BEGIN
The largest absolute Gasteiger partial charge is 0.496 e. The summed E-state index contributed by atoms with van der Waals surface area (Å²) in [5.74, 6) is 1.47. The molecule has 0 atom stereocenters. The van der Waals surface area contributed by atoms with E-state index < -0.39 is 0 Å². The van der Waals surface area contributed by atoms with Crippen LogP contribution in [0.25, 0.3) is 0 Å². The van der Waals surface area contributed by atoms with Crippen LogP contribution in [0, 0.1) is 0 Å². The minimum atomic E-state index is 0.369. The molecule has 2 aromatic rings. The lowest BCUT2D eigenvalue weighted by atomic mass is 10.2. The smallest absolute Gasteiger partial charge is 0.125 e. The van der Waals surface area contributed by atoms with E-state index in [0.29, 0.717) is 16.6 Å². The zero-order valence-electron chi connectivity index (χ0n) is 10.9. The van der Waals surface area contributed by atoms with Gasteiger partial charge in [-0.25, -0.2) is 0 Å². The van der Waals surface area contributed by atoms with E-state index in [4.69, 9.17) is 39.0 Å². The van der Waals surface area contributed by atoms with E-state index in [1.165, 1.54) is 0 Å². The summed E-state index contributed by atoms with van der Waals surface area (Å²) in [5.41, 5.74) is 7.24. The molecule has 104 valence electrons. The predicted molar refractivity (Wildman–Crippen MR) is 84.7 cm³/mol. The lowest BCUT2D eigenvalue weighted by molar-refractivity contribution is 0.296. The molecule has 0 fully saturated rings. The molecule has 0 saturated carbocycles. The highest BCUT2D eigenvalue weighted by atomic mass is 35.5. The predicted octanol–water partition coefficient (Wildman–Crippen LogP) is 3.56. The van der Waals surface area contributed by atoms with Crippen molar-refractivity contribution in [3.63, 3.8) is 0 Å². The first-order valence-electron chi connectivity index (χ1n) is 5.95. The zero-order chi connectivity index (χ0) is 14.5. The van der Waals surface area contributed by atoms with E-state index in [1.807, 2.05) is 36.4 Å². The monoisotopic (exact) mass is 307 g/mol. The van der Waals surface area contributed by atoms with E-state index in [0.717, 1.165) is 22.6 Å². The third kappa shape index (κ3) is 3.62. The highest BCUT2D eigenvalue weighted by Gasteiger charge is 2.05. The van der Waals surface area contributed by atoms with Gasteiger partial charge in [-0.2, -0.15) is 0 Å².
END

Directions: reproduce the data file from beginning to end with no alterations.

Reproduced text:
The largest absolute Gasteiger partial charge is 0.496 e. The summed E-state index contributed by atoms with van der Waals surface area (Å²) in [5.74, 6) is 1.47. The molecule has 0 atom stereocenters. The van der Waals surface area contributed by atoms with E-state index < -0.39 is 0 Å². The van der Waals surface area contributed by atoms with Crippen LogP contribution in [0.25, 0.3) is 0 Å². The van der Waals surface area contributed by atoms with Crippen LogP contribution in [0, 0.1) is 0 Å². The minimum atomic E-state index is 0.369. The molecule has 2 aromatic rings. The lowest BCUT2D eigenvalue weighted by atomic mass is 10.2. The smallest absolute Gasteiger partial charge is 0.125 e. The van der Waals surface area contributed by atoms with E-state index in [0.29, 0.717) is 16.6 Å². The zero-order valence-electron chi connectivity index (χ0n) is 10.9. The van der Waals surface area contributed by atoms with Gasteiger partial charge in [-0.25, -0.2) is 0 Å². The van der Waals surface area contributed by atoms with E-state index in [4.69, 9.17) is 39.0 Å². The van der Waals surface area contributed by atoms with E-state index in [1.165, 1.54) is 0 Å². The summed E-state index contributed by atoms with van der Waals surface area (Å²) in [5.41, 5.74) is 7.24. The molecule has 104 valence electrons. The predicted molar refractivity (Wildman–Crippen MR) is 84.7 cm³/mol. The lowest BCUT2D eigenvalue weighted by molar-refractivity contribution is 0.296. The molecule has 0 fully saturated rings. The molecule has 0 saturated carbocycles. The highest BCUT2D eigenvalue weighted by atomic mass is 35.5. The predicted octanol–water partition coefficient (Wildman–Crippen LogP) is 3.56. The van der Waals surface area contributed by atoms with Crippen molar-refractivity contribution in [3.63, 3.8) is 0 Å². The first-order valence-electron chi connectivity index (χ1n) is 5.95. The zero-order chi connectivity index (χ0) is 14.5. The van der Waals surface area contributed by atoms with E-state index in [1.807, 2.05) is 36.4 Å². The monoisotopic (exact) mass is 307 g/mol. The van der Waals surface area contributed by atoms with E-state index in [0.717, 1.165) is 22.6 Å². The third kappa shape index (κ3) is 3.62. The highest BCUT2D eigenvalue weighted by Gasteiger charge is 2.05. The van der Waals surface area contributed by atoms with Gasteiger partial charge in [-0.2, -0.15) is 0 Å².